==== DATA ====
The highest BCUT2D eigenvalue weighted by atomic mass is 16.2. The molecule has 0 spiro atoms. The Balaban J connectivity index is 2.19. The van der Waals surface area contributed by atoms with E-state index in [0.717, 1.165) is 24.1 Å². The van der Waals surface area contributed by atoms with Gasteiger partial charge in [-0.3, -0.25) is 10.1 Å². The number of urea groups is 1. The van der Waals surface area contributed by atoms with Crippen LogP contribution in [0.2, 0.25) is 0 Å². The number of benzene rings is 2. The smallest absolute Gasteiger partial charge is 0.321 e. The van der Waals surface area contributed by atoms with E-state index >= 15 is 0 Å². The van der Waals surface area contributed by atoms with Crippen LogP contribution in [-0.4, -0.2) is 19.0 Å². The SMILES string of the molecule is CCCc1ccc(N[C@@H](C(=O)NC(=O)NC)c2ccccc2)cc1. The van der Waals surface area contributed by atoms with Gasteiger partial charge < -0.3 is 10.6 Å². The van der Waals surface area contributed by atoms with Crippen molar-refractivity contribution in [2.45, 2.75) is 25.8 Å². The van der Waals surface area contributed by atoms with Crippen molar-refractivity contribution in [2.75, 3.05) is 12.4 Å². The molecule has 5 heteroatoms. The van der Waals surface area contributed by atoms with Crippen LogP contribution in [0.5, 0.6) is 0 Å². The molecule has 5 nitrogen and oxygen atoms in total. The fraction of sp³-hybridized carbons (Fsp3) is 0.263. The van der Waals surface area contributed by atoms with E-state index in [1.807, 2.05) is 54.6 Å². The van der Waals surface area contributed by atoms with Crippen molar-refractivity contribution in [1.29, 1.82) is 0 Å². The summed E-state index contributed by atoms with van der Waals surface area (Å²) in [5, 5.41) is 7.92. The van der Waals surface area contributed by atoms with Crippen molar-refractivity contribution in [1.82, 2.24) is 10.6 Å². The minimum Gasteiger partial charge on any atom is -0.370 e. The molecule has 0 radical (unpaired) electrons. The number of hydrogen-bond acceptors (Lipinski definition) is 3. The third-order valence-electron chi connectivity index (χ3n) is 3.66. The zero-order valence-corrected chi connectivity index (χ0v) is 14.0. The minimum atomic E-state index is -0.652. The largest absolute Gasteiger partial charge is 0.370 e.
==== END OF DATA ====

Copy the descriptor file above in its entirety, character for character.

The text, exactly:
The highest BCUT2D eigenvalue weighted by atomic mass is 16.2. The molecule has 0 spiro atoms. The Balaban J connectivity index is 2.19. The van der Waals surface area contributed by atoms with E-state index in [0.717, 1.165) is 24.1 Å². The van der Waals surface area contributed by atoms with Gasteiger partial charge in [-0.3, -0.25) is 10.1 Å². The number of urea groups is 1. The van der Waals surface area contributed by atoms with Crippen LogP contribution in [0.2, 0.25) is 0 Å². The number of benzene rings is 2. The smallest absolute Gasteiger partial charge is 0.321 e. The van der Waals surface area contributed by atoms with E-state index >= 15 is 0 Å². The van der Waals surface area contributed by atoms with Crippen LogP contribution in [-0.4, -0.2) is 19.0 Å². The SMILES string of the molecule is CCCc1ccc(N[C@@H](C(=O)NC(=O)NC)c2ccccc2)cc1. The van der Waals surface area contributed by atoms with Gasteiger partial charge < -0.3 is 10.6 Å². The van der Waals surface area contributed by atoms with Crippen molar-refractivity contribution in [2.45, 2.75) is 25.8 Å². The van der Waals surface area contributed by atoms with Crippen molar-refractivity contribution in [2.75, 3.05) is 12.4 Å². The molecule has 5 heteroatoms. The van der Waals surface area contributed by atoms with Crippen LogP contribution in [0.5, 0.6) is 0 Å². The molecule has 5 nitrogen and oxygen atoms in total. The fraction of sp³-hybridized carbons (Fsp3) is 0.263. The van der Waals surface area contributed by atoms with E-state index in [1.807, 2.05) is 54.6 Å². The van der Waals surface area contributed by atoms with Crippen molar-refractivity contribution in [1.29, 1.82) is 0 Å². The summed E-state index contributed by atoms with van der Waals surface area (Å²) in [5, 5.41) is 7.92. The van der Waals surface area contributed by atoms with Crippen molar-refractivity contribution in [1.82, 2.24) is 10.6 Å². The minimum Gasteiger partial charge on any atom is -0.370 e. The molecule has 0 radical (unpaired) electrons. The number of hydrogen-bond acceptors (Lipinski definition) is 3. The third-order valence-electron chi connectivity index (χ3n) is 3.66. The zero-order valence-corrected chi connectivity index (χ0v) is 14.0. The minimum atomic E-state index is -0.652. The largest absolute Gasteiger partial charge is 0.370 e.